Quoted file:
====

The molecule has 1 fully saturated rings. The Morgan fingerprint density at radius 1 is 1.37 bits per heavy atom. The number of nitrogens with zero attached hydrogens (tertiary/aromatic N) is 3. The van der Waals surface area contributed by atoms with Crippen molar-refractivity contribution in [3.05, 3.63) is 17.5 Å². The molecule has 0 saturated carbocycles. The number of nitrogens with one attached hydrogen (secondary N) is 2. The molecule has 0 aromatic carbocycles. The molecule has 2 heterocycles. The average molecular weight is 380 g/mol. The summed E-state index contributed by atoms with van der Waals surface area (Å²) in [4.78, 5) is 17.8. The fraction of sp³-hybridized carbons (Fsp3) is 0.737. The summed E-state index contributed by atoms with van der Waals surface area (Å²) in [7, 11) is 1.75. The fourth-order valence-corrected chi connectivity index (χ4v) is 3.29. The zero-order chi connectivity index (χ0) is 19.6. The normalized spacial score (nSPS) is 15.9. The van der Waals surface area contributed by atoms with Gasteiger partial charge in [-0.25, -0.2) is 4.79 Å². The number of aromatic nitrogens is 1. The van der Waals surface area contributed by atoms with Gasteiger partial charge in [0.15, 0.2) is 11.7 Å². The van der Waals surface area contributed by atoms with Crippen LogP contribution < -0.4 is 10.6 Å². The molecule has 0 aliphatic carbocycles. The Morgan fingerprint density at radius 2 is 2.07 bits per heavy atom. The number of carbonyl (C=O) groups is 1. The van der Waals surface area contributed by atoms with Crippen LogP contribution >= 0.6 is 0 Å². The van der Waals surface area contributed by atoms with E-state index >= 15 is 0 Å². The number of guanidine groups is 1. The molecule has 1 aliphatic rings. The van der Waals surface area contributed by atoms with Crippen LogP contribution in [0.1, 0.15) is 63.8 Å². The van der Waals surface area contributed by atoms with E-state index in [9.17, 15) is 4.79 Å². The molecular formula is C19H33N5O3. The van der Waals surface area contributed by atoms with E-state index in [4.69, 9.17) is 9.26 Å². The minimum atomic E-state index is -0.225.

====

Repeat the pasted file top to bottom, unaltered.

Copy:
The molecule has 1 fully saturated rings. The Morgan fingerprint density at radius 1 is 1.37 bits per heavy atom. The number of nitrogens with zero attached hydrogens (tertiary/aromatic N) is 3. The van der Waals surface area contributed by atoms with Crippen molar-refractivity contribution in [3.05, 3.63) is 17.5 Å². The molecule has 0 saturated carbocycles. The number of nitrogens with one attached hydrogen (secondary N) is 2. The molecule has 0 aromatic carbocycles. The molecule has 2 heterocycles. The average molecular weight is 380 g/mol. The summed E-state index contributed by atoms with van der Waals surface area (Å²) in [4.78, 5) is 17.8. The fraction of sp³-hybridized carbons (Fsp3) is 0.737. The summed E-state index contributed by atoms with van der Waals surface area (Å²) in [7, 11) is 1.75. The fourth-order valence-corrected chi connectivity index (χ4v) is 3.29. The zero-order chi connectivity index (χ0) is 19.6. The normalized spacial score (nSPS) is 15.9. The van der Waals surface area contributed by atoms with Gasteiger partial charge in [-0.25, -0.2) is 4.79 Å². The number of aromatic nitrogens is 1. The van der Waals surface area contributed by atoms with Gasteiger partial charge in [0.15, 0.2) is 11.7 Å². The van der Waals surface area contributed by atoms with Crippen LogP contribution < -0.4 is 10.6 Å². The molecule has 0 aliphatic carbocycles. The Morgan fingerprint density at radius 2 is 2.07 bits per heavy atom. The number of carbonyl (C=O) groups is 1. The van der Waals surface area contributed by atoms with Crippen LogP contribution >= 0.6 is 0 Å². The van der Waals surface area contributed by atoms with E-state index >= 15 is 0 Å². The number of guanidine groups is 1. The molecule has 1 aliphatic rings. The van der Waals surface area contributed by atoms with Crippen LogP contribution in [0.1, 0.15) is 63.8 Å². The van der Waals surface area contributed by atoms with E-state index in [9.17, 15) is 4.79 Å². The molecular formula is C19H33N5O3. The van der Waals surface area contributed by atoms with E-state index in [4.69, 9.17) is 9.26 Å². The minimum atomic E-state index is -0.225.